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My problem is very similar to the one posted here. Instead of finding one set covering the maximum of subsets, I need to find the minimal number of sets to cover all subsets.

I have $U = \{1, 2, ..., 1000\}$ and $S \subseteq \{A \subset U |\space|A| \leq 15\} $. I know that $|S| < 1000$. I need to find a minimal number of sets of fixed size (e.g. 25) such that each set in $S$ is a subset of at least one of the fixed size sets.

It is not necessary that I have the minimum number of sets, a minimal number is sufficient.

I guess the problem can be split in those two steps:

  1. Remove all sets that are subsets of other sets
  2. Find minimal number of sets (of fixed size) that contain all given sets

It doesn't make the problem easier. How would I go about it? What are good algorithms for the two steps?

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  • $\begingroup$ Nice, but isn't this pure math? Where do computers enter the picture? $\endgroup$ – greybeard Apr 3 '15 at 10:17
  • $\begingroup$ @graybeard It's a computational problem. Note that $S$ doesn't consist of all subsets of size at most $15$. $\endgroup$ – Yuval Filmus Apr 3 '15 at 11:03
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    $\begingroup$ This is a specific case of set cover. Are you looking for a reasonable heuristic? In that case, do you know anything more about $S$? Is this for a programming competition? $\endgroup$ – Yuval Filmus Apr 3 '15 at 11:05
  • $\begingroup$ What's the difference between "minimum number of sets" vs "a minimal number"? Does this mean you are OK with an approximation algorithm or a non-optimal solution? $\endgroup$ – D.W. Apr 3 '15 at 11:13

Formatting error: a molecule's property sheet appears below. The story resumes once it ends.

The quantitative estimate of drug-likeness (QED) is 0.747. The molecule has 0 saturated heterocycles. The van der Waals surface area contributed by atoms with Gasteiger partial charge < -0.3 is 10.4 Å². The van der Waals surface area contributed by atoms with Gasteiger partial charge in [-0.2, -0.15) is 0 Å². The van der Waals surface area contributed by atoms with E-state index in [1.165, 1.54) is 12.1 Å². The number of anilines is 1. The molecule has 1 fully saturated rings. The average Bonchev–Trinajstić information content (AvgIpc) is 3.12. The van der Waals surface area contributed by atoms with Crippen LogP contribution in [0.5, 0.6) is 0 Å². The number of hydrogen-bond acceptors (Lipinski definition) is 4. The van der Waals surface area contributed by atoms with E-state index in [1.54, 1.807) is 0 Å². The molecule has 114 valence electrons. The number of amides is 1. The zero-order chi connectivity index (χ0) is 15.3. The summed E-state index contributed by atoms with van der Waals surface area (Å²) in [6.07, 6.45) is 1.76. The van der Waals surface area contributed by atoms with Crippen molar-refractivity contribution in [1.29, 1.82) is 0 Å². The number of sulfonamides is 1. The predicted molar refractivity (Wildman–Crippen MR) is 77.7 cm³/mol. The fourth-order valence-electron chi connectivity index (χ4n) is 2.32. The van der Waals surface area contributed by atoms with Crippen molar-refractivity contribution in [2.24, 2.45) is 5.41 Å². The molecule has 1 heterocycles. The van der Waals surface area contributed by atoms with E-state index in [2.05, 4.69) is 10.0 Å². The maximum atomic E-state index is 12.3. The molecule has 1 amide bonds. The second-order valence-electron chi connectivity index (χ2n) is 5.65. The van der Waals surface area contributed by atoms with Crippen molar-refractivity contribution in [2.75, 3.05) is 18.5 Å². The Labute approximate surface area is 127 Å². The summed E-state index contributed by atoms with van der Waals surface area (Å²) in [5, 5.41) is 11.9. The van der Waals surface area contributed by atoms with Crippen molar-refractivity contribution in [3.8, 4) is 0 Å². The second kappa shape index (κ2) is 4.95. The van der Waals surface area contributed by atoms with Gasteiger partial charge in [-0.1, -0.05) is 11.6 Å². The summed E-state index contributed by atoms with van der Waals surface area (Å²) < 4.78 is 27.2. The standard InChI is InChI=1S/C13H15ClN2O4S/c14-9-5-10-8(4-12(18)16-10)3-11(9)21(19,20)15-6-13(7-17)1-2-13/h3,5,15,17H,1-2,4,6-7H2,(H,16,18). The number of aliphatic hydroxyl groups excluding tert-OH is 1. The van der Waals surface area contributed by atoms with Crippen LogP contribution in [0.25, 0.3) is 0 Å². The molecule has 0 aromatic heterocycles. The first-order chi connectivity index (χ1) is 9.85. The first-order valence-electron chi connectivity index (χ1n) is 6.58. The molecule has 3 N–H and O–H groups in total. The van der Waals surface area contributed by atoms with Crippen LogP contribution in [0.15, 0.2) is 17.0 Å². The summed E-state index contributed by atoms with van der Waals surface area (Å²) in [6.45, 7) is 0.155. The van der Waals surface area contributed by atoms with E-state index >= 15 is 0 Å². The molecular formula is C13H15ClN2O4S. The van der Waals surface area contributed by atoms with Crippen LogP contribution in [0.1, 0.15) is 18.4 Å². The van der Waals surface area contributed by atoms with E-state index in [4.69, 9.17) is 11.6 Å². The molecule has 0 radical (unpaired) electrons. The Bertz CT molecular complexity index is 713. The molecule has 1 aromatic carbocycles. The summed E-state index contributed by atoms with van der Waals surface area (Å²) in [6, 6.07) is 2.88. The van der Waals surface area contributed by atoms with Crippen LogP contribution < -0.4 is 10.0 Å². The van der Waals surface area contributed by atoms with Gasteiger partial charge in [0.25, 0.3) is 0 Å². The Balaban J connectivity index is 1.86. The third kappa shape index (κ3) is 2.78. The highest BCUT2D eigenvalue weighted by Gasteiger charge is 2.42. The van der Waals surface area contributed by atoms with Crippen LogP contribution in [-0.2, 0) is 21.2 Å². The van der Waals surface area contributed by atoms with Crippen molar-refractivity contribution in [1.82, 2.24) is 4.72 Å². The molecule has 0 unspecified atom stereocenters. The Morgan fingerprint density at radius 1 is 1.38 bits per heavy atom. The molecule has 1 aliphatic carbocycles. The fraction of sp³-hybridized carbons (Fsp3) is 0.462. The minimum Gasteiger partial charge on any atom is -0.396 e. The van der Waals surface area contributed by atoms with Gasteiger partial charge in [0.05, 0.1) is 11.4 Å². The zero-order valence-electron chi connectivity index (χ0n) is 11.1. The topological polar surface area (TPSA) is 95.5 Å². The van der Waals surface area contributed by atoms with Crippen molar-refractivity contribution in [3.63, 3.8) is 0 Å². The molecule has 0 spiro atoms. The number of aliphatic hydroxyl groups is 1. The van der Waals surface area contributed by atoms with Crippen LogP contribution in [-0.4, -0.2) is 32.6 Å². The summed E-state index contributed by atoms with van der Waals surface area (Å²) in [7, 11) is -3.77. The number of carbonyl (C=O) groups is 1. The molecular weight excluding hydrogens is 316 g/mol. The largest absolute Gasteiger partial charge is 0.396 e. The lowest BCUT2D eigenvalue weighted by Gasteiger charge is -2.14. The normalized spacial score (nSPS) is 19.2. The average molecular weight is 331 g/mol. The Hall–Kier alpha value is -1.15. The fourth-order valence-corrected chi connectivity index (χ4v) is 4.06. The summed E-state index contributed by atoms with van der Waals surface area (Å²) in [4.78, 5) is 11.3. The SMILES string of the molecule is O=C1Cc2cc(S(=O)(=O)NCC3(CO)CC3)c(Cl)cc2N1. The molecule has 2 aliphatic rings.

• $\begingroup$ @Yuval No, it is not for a programming competition. It is for a project of mine. I am OK with an approximation. It does not have to be the minimum number, but a number that is close to the minimum. $\endgroup$ – meow Apr 3 '15 at 11:19
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If the sets are chosen randomly, then for the parameters you chose, the problem can be solved efficiently. In particular, the following trivial algorithm will output the correct answer with high probability: take each set of $S$, pad it by adding 10 random elements, and output the result (all sets of $S$, padded).

This might sound wasteful, but for the parameters you mentioned, if the sets are chosen randomly, it's unlikely you can do better. You can only do better if there exist two sets $s,t \in S$ that can be covered by a 25-element set, i.e., such that $|s \cup t| \le 25$. This happens only if $s,t$ have at least 5 elements in common (i.e., $|s \cap t| \ge 5$).

Now when $s,t$ are chosen uniformly at random from all possible sets of size 15, the probability that they have two elements at random is very small. It is approximately ${15 \choose 5}^2/1000^5 \approx 9 \times 10^{-9}$. Also, there are ${1000 \choose 2}^2$ possible pairs $s,t$, so by a union bound, the probability that there exist two such sets $s,t$ is about $0.0045$. This means there is only a small probability that you can cover two sets from $S$ by a single set of size 25, if the sets of $S$ are chosen randomly.

In general, for your problem, one approach would be to find all pairs of sets $s,t \in S$ that overlap in at least 5 elements. Build a graph where $S$ is the vertex set and you add an edge between $s,t$ if $|s \cap t| \ge 5$. Find a maximum matching in this graph. Then you can use this to build a set of 25-size sets (one 25-size set per edge in the matching, plus one set per vertex not touched by the matching). However, if the sets are generated randomly, this is unnecessary as it is unlikely to find any pair of sets that overlap in at least 5 elements.

Anyway, if the sets are chosen uniformly at random, the problem is uninteresting for the parameters you gave. If the sets aren't chosen uniformly at random and have some structure, I recommend that you edit the question to describe this structure.

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